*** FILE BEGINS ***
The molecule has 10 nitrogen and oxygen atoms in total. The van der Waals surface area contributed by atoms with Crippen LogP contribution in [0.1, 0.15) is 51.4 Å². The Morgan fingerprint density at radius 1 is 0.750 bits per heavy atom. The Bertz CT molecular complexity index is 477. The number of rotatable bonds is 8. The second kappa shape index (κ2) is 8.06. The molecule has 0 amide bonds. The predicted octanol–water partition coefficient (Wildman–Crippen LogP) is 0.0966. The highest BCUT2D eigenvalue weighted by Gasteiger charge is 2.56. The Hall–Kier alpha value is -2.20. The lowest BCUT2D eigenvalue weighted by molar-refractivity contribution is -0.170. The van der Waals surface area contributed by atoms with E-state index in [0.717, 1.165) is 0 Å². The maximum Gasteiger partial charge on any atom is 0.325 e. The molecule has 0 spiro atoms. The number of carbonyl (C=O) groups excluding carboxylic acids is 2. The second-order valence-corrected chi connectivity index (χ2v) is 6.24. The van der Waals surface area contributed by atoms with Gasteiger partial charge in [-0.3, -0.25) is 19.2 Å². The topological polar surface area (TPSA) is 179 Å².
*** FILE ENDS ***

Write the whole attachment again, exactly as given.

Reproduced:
The molecule has 10 nitrogen and oxygen atoms in total. The van der Waals surface area contributed by atoms with Crippen LogP contribution in [0.1, 0.15) is 51.4 Å². The Morgan fingerprint density at radius 1 is 0.750 bits per heavy atom. The Bertz CT molecular complexity index is 477. The number of rotatable bonds is 8. The second kappa shape index (κ2) is 8.06. The molecule has 0 amide bonds. The predicted octanol–water partition coefficient (Wildman–Crippen LogP) is 0.0966. The highest BCUT2D eigenvalue weighted by Gasteiger charge is 2.56. The Hall–Kier alpha value is -2.20. The lowest BCUT2D eigenvalue weighted by molar-refractivity contribution is -0.170. The van der Waals surface area contributed by atoms with E-state index in [0.717, 1.165) is 0 Å². The maximum Gasteiger partial charge on any atom is 0.325 e. The molecule has 0 spiro atoms. The number of carbonyl (C=O) groups excluding carboxylic acids is 2. The second-order valence-corrected chi connectivity index (χ2v) is 6.24. The van der Waals surface area contributed by atoms with Gasteiger partial charge in [-0.3, -0.25) is 19.2 Å². The topological polar surface area (TPSA) is 179 Å².